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September 30, 2002


The opinion of the court was delivered by: Reggie B. Walton, United States District Judge


I. Factual Background

The plaintiff, a forty-eight year-old Hispanic woman, was employed as an international economist at the United States Department of Labor ("DOL") from March 10, 1991, to March 3, 2000.*fn1 Complaint ("Compl.") at 3. In reciting the applicable facts of this case, the Court will set forth separately those facts that relate specifically to the plaintiff's workplace harassment and discrimination claims, his failure to promote claim, and the arbitration process.

(A) Allegations Involving Workplace Harassment and Discrimination

From July 22, 1992, and until the termination of her employment with the defendant, the plaintiff worked at the DOL's Division of Economic Research in the International Labor Affairs Bureau ("ILAB").*fn2 Id. From at least September 1, 1994, and until her termination, the plaintiff's direct supervisor was Defendant Gregory Schoepfle ("Supervisor" or "Defendant Schoepfle"). Id. at 6. On October 17, 1997, the plaintiff was apparently questioned by two agents of the DOL's Office of Inspector General ("OIG") regarding whether she sent a forged letter that was represented to be from a high-level DOL employee to the President of the Inter-American Bank of Development ("IABD").*fn3 Id. at 8. On July 7, 1998, during the course of this investigation, the plaintiff learned that two OIG agents wanted to speak to her and she apparently requested the presence of her Local 12, AFGE, AFL-CIO ("Local 12") union representative during the interview. However, after one of the OIG agents unsuccessfully attempted to contact the plaintiff's union representative, the plaintiff requested the presence of another union representative at the interview, which was allegedly denied by the OIG agents. Id. The plaintiff asserts that at this interview, the two OIG agents attempted to pressure her into signing a confession stating she had written the forged letter and had sent it to the President of the IABD. Id. Furthermore, the plaintiff alleges that the OIG failed to reasonably investigate the matter and that her Supervisor informed the agents that the signature and the use of expressions in the letter in question were similar to the plaintiff's handwriting and writing style, and pointed to a typewriter near the plaintiff's office which he said produced a similar "style of type" to that of the forged letter. Id. at 8-9.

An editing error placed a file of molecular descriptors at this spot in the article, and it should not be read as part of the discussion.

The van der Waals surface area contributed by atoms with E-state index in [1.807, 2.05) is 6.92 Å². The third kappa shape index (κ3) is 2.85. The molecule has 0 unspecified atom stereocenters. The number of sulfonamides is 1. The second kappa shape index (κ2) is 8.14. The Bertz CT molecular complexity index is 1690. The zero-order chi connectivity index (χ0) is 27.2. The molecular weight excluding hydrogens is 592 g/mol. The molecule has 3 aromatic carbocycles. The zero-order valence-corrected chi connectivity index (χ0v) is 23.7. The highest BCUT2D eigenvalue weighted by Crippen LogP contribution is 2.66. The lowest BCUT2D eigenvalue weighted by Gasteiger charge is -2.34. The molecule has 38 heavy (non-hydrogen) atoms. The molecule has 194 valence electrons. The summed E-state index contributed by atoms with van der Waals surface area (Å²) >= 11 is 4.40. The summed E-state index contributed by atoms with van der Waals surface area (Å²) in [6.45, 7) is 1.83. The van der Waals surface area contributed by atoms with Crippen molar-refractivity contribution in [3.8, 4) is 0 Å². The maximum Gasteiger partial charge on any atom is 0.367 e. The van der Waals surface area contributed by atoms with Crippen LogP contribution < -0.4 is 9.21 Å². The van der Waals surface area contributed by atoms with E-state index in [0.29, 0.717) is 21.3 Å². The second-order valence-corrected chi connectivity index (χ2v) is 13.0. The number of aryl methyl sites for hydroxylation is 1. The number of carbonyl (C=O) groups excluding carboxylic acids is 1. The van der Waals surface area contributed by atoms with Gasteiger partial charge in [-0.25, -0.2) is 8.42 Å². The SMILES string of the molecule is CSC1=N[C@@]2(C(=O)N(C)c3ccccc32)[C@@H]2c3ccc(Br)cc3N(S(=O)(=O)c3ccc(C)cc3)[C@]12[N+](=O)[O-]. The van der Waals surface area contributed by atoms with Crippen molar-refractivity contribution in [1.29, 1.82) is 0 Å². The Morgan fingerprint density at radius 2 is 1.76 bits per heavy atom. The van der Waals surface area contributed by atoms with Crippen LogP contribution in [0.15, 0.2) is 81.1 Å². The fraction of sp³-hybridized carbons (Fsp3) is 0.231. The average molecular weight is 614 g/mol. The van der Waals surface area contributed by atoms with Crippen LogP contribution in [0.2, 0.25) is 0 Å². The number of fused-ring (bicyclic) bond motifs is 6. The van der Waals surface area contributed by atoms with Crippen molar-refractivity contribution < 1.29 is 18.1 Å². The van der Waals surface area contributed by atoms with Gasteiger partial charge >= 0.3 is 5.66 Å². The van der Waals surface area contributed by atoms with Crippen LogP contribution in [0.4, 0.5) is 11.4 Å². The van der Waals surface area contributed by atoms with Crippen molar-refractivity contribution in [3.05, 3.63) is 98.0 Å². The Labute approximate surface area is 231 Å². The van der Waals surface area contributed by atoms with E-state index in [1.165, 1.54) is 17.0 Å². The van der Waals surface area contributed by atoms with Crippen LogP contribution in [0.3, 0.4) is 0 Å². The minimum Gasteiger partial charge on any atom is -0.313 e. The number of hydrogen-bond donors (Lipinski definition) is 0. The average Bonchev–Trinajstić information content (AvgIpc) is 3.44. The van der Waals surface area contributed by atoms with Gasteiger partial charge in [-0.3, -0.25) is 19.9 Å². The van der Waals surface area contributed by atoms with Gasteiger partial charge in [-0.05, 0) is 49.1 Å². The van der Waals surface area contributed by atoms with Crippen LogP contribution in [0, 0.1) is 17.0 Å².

This incident allegedly resulted in the plaintiff visiting the DOL's Health Unit. Id. On October 13, 1999, the plaintiff's Supervisor issued a proposal to remove the plaintiff from her position for intentionally misrepresenting two research documents as her own independent work, although she asserts that she never claimed authorship for either of these documents. Id. at 11. Finally, the plaintiff claims that beginning in October 1999, and continuing until her termination, the defendants were "engaged in monitoring the [p]laintiff's whereabouts, and her arrivals and departures from the DOL building during her customary working hours." Id. She asserts that she is unaware of any other DOL employee being monitored in such a manner. Id.

(B) Allegations Involving Failing to Promote

On January 8, 1999, the plaintiff applied for a vacancy in the ILAB and, according to the plaintiff, on January 11, 1999, the DOL allegedly modified the position description "from a GS-11/12 to a GS-11/12/13 to the advantage of an applicant outside of the DOL."*fn4 Id. Apparently, while the plaintiff was qualified for this position at all three of these GS levels, the DOL chose an applicant from outside of the ILAB who was "a white female under the age of forty years" and who did not have a Ph.D. degree like the plaintiff. Id. at 6-7.